Excellent online service from bigtechs means consumers now expect retail banking to provide a free personalised and convenient digital service. But unlike fintechs, banks must offer digital services to everyone not just some customers. That means offering online convenience as well as account security. Ouida Taaffe looks at the digital challenges facing banks.
What does a good online bank look like? A great online bank has a site that is:
- intuitive and easy for everyone to access
- is fully private and secure
- works well whatever the device or the broadband speed
- can display all of a customer’s financial data in one place.
And when automated services aren’t enough, customers have easy access to trained staff.
Online banking must be harder than online shopping
Though banks already have great banking apps, banking can’t be as easy as online shopping. Banks have to be secure and they have to protect customers from scammers.
That could mean making it hard to send money sometimes, and it always means looking after money and data.
The data might not sound as important as the money, but financial data is a very rich source of sensitive information. If, for example, you donate to a faith group by standing order, your religious affiliation can be known.
There are strict regulations about the way that financial services firms deal with clients. These are much tougher than the rules for most online services.
Rules, regulations, bank business conduct and ‘strong customer authentication’
The basic principles for bank business conduct in the UK include:
- conducting business with integrity
- conducting business with due skill, care and diligence, and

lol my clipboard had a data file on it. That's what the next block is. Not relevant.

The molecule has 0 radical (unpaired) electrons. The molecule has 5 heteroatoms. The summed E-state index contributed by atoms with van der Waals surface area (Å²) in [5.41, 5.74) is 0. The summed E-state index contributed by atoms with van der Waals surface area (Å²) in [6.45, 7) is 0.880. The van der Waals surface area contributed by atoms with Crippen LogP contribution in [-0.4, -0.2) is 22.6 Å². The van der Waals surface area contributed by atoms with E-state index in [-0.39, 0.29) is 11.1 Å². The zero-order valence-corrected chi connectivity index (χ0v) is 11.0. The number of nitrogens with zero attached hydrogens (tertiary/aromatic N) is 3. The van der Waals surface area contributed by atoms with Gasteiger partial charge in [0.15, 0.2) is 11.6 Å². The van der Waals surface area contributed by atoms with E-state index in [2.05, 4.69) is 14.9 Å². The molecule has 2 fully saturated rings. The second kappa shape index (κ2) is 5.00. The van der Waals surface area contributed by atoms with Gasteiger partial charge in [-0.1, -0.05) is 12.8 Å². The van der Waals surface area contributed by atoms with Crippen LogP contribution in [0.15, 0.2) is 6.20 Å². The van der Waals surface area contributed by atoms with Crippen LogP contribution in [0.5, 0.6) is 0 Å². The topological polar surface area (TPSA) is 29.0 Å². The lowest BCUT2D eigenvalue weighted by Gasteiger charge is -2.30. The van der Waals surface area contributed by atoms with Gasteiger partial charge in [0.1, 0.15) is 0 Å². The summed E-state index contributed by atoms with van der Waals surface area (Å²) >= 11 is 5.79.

- treating customers fairly.
The rules the Financial Conduct Authority (FCA) sets are there to protect clients, but they can be frustrating.
In particular, ‘strong customer authentication’ (SCA), which comes into full force in December 2020, will mean some users struggle to access their online accounts.
SCA will require online bank customers to present two out of three of the following:
- something they know eg, a password or a PIN
- something they are, eg, a fingerpint or retinal scan, or
- something they have such as a particular device.
Using biometric identification should be easy for most people, but many will not have a device that accepts it. Equally, others will struggle with passwords and PINs.
Lockdown has highlighted the potential problems that online banking faces.
Some elderly people, for example, have not had a suitable online device. Or they have disabilities such as arthritis or poor eyesight that make online banking hard.
How will banks overcome the digital challenges they face?
Banks already regularly update their online sites. And they are already using so-called ‘alternative data’ to help them serve customers better.
The next phase will be when banks update all their IT architecture to automate all routine services.
But even the best technology will not make online banking like online shopping.
Banking is different. Much more is at stake and, whatever the online help, customers will continue to have questions about their account that digital tools cannot answer.